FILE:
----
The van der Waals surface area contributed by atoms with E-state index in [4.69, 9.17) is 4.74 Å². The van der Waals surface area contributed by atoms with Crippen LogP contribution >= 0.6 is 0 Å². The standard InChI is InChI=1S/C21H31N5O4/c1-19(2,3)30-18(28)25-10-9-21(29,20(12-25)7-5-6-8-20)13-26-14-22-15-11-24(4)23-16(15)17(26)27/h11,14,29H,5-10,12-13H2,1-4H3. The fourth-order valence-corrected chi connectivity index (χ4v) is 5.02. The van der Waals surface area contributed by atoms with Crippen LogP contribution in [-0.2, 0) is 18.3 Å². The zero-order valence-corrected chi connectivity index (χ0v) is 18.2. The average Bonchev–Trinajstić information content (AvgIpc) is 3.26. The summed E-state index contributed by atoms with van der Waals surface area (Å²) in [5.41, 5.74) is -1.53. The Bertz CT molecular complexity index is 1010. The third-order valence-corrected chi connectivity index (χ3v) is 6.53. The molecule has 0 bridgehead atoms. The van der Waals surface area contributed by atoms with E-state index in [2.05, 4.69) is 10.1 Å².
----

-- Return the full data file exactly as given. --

The van der Waals surface area contributed by atoms with E-state index in [4.69, 9.17) is 4.74 Å². The van der Waals surface area contributed by atoms with Crippen LogP contribution >= 0.6 is 0 Å². The standard InChI is InChI=1S/C21H31N5O4/c1-19(2,3)30-18(28)25-10-9-21(29,20(12-25)7-5-6-8-20)13-26-14-22-15-11-24(4)23-16(15)17(26)27/h11,14,29H,5-10,12-13H2,1-4H3. The fourth-order valence-corrected chi connectivity index (χ4v) is 5.02. The van der Waals surface area contributed by atoms with Crippen LogP contribution in [-0.2, 0) is 18.3 Å². The zero-order valence-corrected chi connectivity index (χ0v) is 18.2. The average Bonchev–Trinajstić information content (AvgIpc) is 3.26. The summed E-state index contributed by atoms with van der Waals surface area (Å²) in [5.41, 5.74) is -1.53. The Bertz CT molecular complexity index is 1010. The third-order valence-corrected chi connectivity index (χ3v) is 6.53. The molecule has 0 bridgehead atoms. The van der Waals surface area contributed by atoms with E-state index in [2.05, 4.69) is 10.1 Å².